Dr. Shephard's packet submitted to SSA through NORD consists of:
- Dr. Shephard's paper depicting the scientific basis for the cause of TMAU with a brief summary of the disorder and manifestations,
- MEBO Research letter to Social Security Commissioner Michael Astrue written by Maria de la Torre, Founder and Executive Director and Colin Harvey-Woodworth, MEBO UK's Scientific Director describing the quality of life of a person living with TMAU,
- Document written by Dr. Cheryl Fields, MEBO US's Community Outreach Director in support of this nomination, and
- A personal testimonial written by MEBO UK's Public Relations Director, Karen James.
Shortly before New Years Eve 2011-2012, Dr. Elizabeth Shephard contacted MEBO Research advising that NORD was seeking her help in identifying TMAU as one of the most disabling rare diseases so that those who have them qualify for expedite review of applications for Social Security Disability assistance. See the Social Security Administration (SSA) Compassionate Allowances page.
A subset of these impairments [that have sufficient medical evidence to qualify as disabling] are ‘compassionate allowances’ made for conditions known to be chronically disabling that can be verified with minimal medical information. These conditions, like most rare diseases, are often systemic, have no indicated treatment, and are genetic in nature. NORD > Advocacy > Current Initiatives and Issues Updates
The guidelines and explanation of this program provided to Dr. Shephard by NORD explain,
Because Commissioner Astrue has previous knowledge of what it's like to live with a rare disease, he created the Compassionate Allowances Program early in his tenure at SSA. Currently, there are 113 diseases on the list, and several are ones that NORD medical advisors have suggested. SSA has also gotten strong support and much input for this program from rare disease experts at NIH and elsewhere…Before Commissioner Astrue completes his six-year term at SSA, he would like to roll out one more expansion of the Compassionate Allowances list, possibly adding enough diseases to bring the total list to 200 medical conditions. He and his staff are asking NORD (and others, including NIH medical experts) to suggest diseases for this expansion.
Needless to say, MEBO Research has enthusiastically worked to support Dr. Shephard as she spearheaded her nomination of Trimethylaminuria as a condition to be considered for inclusion on the ‘Compassionate Allowances’ list. On a one and a half hour conference call with her, we strategized and determined our course of action.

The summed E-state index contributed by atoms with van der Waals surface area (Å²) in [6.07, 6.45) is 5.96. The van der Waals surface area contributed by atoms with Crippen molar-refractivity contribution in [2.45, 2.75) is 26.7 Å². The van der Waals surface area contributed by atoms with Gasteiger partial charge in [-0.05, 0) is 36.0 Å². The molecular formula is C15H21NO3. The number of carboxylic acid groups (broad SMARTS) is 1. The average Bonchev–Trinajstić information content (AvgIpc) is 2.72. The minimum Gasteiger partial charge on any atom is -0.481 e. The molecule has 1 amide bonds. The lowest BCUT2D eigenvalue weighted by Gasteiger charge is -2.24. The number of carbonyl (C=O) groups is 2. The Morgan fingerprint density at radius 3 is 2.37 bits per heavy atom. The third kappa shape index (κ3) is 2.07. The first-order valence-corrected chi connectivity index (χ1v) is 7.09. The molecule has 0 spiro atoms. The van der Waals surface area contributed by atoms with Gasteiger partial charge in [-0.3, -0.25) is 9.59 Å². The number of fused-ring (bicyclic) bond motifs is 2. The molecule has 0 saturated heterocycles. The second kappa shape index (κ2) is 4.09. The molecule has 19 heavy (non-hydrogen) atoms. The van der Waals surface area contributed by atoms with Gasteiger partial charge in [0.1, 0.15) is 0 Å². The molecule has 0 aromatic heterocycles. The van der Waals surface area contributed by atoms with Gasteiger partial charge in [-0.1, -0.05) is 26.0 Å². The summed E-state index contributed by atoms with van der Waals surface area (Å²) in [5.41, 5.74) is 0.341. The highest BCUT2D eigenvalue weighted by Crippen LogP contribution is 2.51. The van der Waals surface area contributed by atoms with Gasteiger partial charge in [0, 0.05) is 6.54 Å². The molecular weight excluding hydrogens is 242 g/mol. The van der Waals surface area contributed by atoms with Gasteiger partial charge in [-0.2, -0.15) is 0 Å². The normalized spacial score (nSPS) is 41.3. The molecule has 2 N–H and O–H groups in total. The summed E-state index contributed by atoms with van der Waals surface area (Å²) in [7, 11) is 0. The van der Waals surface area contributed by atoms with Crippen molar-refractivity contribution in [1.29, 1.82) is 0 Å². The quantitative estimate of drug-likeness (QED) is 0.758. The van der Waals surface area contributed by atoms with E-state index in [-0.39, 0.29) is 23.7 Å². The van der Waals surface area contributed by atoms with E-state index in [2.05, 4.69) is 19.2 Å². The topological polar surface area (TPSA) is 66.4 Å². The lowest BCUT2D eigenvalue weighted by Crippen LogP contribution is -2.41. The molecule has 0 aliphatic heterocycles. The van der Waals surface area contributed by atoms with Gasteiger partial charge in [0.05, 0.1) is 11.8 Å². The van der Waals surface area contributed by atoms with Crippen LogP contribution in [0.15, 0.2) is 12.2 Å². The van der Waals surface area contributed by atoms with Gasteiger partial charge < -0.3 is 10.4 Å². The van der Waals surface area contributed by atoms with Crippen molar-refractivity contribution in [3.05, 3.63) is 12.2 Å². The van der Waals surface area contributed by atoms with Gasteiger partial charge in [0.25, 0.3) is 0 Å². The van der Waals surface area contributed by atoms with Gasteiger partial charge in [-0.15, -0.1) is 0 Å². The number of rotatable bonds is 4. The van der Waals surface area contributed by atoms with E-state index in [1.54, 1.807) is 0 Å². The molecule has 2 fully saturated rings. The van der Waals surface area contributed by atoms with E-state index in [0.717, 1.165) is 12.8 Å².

Since we must submit our list to SSA by mid-January, we would need to receive your suggestions by January 13. SSA will spend a period of several months vetting all input provided to them by NORD and others. They plan to announce their final decisions regarding diagnoses to add to the list in late 2012.
MEBO Research aspires and intends to do all possible to further the list to include future system body odor conditions as they are identified through formal research efforts MEBO intends to initiate with the medical community. As stated in MEBO’s letter to Commissioner Astrue,
We urge you [Commissioner Astrue] to consider providing people in the United States with this opportunity to come out from their systematic socially imposed “solitary confinement.” Consequently, if you provide us with this benefit, MEBO Research will then use this listing to present to other governments as an example of how cost-effective special programs such as these could open doors to such a restrictive disability and thus allow patients to be productive citizens while we wait for research to find a cure.
María de la Torre
Founder and Executive Director
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